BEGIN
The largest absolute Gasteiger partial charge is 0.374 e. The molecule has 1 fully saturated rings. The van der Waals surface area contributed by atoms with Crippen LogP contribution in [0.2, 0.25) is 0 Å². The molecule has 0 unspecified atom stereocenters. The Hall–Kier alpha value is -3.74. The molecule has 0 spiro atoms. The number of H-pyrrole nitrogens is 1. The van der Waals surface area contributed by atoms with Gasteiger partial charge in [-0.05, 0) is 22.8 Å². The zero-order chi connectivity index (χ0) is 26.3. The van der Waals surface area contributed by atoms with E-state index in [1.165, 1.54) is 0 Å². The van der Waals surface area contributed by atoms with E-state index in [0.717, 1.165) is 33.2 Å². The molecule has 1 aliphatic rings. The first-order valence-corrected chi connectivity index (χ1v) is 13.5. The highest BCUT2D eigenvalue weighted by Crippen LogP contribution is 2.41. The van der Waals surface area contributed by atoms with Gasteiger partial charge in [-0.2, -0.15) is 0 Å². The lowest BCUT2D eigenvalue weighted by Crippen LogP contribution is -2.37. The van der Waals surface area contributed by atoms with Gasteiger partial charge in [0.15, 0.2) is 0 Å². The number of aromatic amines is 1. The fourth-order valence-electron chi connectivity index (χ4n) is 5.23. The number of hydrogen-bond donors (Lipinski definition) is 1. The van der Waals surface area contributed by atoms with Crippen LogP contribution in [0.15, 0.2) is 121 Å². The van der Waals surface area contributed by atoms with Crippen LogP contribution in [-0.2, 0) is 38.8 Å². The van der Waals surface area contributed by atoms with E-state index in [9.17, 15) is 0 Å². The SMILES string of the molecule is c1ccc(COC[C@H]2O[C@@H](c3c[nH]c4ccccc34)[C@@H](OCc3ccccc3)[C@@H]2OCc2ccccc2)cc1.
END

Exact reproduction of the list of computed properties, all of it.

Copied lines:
The largest absolute Gasteiger partial charge is 0.374 e. The molecule has 1 fully saturated rings. The van der Waals surface area contributed by atoms with Crippen LogP contribution in [0.2, 0.25) is 0 Å². The molecule has 0 unspecified atom stereocenters. The Hall–Kier alpha value is -3.74. The molecule has 0 spiro atoms. The number of H-pyrrole nitrogens is 1. The van der Waals surface area contributed by atoms with Gasteiger partial charge in [-0.05, 0) is 22.8 Å². The zero-order chi connectivity index (χ0) is 26.3. The van der Waals surface area contributed by atoms with E-state index in [1.165, 1.54) is 0 Å². The van der Waals surface area contributed by atoms with E-state index in [0.717, 1.165) is 33.2 Å². The molecule has 1 aliphatic rings. The first-order valence-corrected chi connectivity index (χ1v) is 13.5. The highest BCUT2D eigenvalue weighted by Crippen LogP contribution is 2.41. The van der Waals surface area contributed by atoms with Gasteiger partial charge in [-0.2, -0.15) is 0 Å². The lowest BCUT2D eigenvalue weighted by Crippen LogP contribution is -2.37. The van der Waals surface area contributed by atoms with Gasteiger partial charge in [0.15, 0.2) is 0 Å². The number of aromatic amines is 1. The fourth-order valence-electron chi connectivity index (χ4n) is 5.23. The number of hydrogen-bond donors (Lipinski definition) is 1. The van der Waals surface area contributed by atoms with Crippen LogP contribution in [0.15, 0.2) is 121 Å². The van der Waals surface area contributed by atoms with Crippen LogP contribution in [-0.2, 0) is 38.8 Å². The van der Waals surface area contributed by atoms with E-state index in [9.17, 15) is 0 Å². The SMILES string of the molecule is c1ccc(COC[C@H]2O[C@@H](c3c[nH]c4ccccc34)[C@@H](OCc3ccccc3)[C@@H]2OCc2ccccc2)cc1.